The Earth is warming because of what humans have been doing to the atmosphere. Global Warming has a lot of effects many of which we’ve discussed here, but the most obvious one is, well, it gets warmer. At present, India is experiencing record breaking heat and people are dying.
It is very difficult to say how many people die from the heat in any region. We can use a standard approach used by epidemiologists to estimate this number. This involves simply looking at mortality rates as they change over time to try to detect a signal, an increase, associated with the variable in question. If all sources of mortality remain the same over a period of time, but a heat wave occurs during that period and with it comes an increase in mortality, then it is possible that those extra deaths are due to the heat. Nothing, of course, is that simple, but epidemiology has some fancy tools to try to tease out reasonable numbers.
I’m reminded of the Ituri Forest, where I worked for a few years. We kept track of births and deaths, and it became apparent that deaths tended to be seasonal. More people seemed to die during the annual “hunger season.” This season occurred around June, when the first wet season crops (there are two wet seasons) were not ready, and the previous wet season’s crops were mostly used up. At the same time, other crops were not abundant and wild foods (both plants and animals) tended to be hard to come by, as the forest experienced a coeval reduction in productivity of human edible foods. But the people who died during that period rarely seemed to die of hunger. They died of other things, such as infectious disease, but presumably these other causes of mortality were more effective when combined with food stress. One hunger season, two people died in a murder-suicide. An elderly couple lived in a small village, alone, with an orphaned grandchild. It was a bad hunger season for them since their village lacked the resources to produce enough food. It is believed the elderly woman, depressed by the hunger, harvested poisonous wild yams and made a meal of them, knowingly, and fed them to her family. She and her husband died, but the child vomited up the deadly meal and survived. Those were hunger-related deaths, but as is the case with many such deaths, were embedded in a much more complicated scenario.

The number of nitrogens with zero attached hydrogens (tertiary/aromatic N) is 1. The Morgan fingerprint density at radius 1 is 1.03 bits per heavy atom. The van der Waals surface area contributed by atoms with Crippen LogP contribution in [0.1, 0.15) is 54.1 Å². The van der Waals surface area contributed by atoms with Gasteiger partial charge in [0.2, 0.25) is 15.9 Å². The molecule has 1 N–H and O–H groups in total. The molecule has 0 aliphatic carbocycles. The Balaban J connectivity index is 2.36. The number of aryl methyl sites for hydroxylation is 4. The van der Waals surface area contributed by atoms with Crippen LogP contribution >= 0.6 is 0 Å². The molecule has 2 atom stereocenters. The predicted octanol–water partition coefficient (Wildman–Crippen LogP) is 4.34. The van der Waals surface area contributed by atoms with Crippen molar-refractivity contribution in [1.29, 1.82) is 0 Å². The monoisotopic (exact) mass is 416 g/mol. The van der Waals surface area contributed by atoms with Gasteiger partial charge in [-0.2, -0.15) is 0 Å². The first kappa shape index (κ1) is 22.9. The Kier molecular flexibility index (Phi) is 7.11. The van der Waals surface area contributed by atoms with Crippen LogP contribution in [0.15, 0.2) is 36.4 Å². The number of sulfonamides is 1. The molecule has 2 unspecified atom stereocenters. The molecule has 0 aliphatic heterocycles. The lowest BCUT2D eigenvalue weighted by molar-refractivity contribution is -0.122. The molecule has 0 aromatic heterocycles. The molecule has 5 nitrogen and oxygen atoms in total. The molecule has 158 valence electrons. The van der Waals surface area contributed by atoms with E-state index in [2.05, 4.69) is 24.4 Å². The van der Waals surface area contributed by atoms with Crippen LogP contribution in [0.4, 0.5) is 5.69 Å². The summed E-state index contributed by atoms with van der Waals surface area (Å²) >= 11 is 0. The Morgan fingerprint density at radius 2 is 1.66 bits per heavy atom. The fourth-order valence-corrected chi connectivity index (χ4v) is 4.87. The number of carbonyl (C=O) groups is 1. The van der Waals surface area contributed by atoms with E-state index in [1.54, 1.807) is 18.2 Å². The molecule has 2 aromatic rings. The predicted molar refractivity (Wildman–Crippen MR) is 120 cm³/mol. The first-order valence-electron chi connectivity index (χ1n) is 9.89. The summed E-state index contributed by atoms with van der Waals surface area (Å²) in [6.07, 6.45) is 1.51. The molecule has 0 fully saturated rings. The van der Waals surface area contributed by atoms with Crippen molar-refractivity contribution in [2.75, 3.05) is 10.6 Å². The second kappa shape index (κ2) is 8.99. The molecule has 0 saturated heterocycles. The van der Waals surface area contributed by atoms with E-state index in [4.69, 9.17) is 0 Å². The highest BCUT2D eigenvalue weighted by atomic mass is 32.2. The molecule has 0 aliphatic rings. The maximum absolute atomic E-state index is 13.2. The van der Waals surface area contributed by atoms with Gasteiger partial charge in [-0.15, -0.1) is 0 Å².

Right now people in parts of India are dying of the heat, but many more than those known to die of heat stroke are also dying in this more complicated way. Indian heat waves are increasing in their frequency, being one third more common by the end of a study period covering 1961-2010, according to a 2014 study. The problem has become worse due to anthropogenic global warming, and it is made even worse in El Niño years. And, we seem to be entering an El Niño period. Changes in land use and urbanization are also probably contributing factors in India.
Heat wave related death spells produce numbers in the hundreds. Something like 500 people are known to have died directly of the heat over the last few days in India. But other deaths caused by multiple factors where heat is a sort of final straw would be in the thousands.
Right now, India is very hot, and some areas are expected to become even hotter over the next several days.
Fred Barbash at the Washington Post has a good writeup on the current situation there.
UPDATE: Jeff Masters has a current write-up of the heat wave in India. At present the death rate (which is certainly an underestimate) for India places it fifth in known historic deadly heat waves.